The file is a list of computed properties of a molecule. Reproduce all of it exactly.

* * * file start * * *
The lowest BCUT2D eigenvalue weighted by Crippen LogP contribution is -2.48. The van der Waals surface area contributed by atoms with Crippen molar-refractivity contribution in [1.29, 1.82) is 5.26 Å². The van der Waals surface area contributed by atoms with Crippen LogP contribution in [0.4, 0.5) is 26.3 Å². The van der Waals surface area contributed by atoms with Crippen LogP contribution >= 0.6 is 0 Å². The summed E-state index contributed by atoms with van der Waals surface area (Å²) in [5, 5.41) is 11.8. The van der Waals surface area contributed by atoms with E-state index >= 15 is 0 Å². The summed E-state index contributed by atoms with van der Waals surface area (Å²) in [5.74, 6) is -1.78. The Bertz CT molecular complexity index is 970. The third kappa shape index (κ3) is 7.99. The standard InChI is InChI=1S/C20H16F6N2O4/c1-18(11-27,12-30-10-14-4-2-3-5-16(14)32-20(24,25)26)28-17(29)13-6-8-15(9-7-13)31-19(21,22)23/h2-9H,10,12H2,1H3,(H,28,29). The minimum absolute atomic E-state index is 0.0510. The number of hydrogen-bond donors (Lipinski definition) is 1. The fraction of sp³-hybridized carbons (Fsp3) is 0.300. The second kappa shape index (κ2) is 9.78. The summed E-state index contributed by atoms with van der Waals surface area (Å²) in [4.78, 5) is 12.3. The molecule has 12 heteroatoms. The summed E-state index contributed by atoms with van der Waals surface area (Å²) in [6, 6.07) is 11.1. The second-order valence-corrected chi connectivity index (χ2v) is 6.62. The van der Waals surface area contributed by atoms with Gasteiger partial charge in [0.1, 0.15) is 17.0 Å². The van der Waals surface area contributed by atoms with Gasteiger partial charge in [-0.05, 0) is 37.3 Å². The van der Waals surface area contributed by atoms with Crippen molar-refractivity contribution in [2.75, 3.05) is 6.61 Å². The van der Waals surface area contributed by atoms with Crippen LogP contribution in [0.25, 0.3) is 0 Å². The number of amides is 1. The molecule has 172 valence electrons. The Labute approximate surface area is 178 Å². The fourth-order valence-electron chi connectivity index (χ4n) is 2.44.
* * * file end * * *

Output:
The lowest BCUT2D eigenvalue weighted by Crippen LogP contribution is -2.48. The van der Waals surface area contributed by atoms with Crippen molar-refractivity contribution in [1.29, 1.82) is 5.26 Å². The van der Waals surface area contributed by atoms with Crippen LogP contribution in [0.4, 0.5) is 26.3 Å². The van der Waals surface area contributed by atoms with Crippen LogP contribution >= 0.6 is 0 Å². The summed E-state index contributed by atoms with van der Waals surface area (Å²) in [5, 5.41) is 11.8. The van der Waals surface area contributed by atoms with E-state index >= 15 is 0 Å². The summed E-state index contributed by atoms with van der Waals surface area (Å²) in [5.74, 6) is -1.78. The Bertz CT molecular complexity index is 970. The third kappa shape index (κ3) is 7.99. The standard InChI is InChI=1S/C20H16F6N2O4/c1-18(11-27,12-30-10-14-4-2-3-5-16(14)32-20(24,25)26)28-17(29)13-6-8-15(9-7-13)31-19(21,22)23/h2-9H,10,12H2,1H3,(H,28,29). The minimum absolute atomic E-state index is 0.0510. The number of hydrogen-bond donors (Lipinski definition) is 1. The fraction of sp³-hybridized carbons (Fsp3) is 0.300. The second kappa shape index (κ2) is 9.78. The summed E-state index contributed by atoms with van der Waals surface area (Å²) in [4.78, 5) is 12.3. The molecule has 12 heteroatoms. The summed E-state index contributed by atoms with van der Waals surface area (Å²) in [6, 6.07) is 11.1. The second-order valence-corrected chi connectivity index (χ2v) is 6.62. The van der Waals surface area contributed by atoms with Gasteiger partial charge in [0.1, 0.15) is 17.0 Å². The van der Waals surface area contributed by atoms with Gasteiger partial charge in [-0.05, 0) is 37.3 Å². The van der Waals surface area contributed by atoms with Crippen molar-refractivity contribution in [2.75, 3.05) is 6.61 Å². The van der Waals surface area contributed by atoms with Crippen LogP contribution in [0.25, 0.3) is 0 Å². The number of amides is 1. The molecule has 172 valence electrons. The Labute approximate surface area is 178 Å². The fourth-order valence-electron chi connectivity index (χ4n) is 2.44.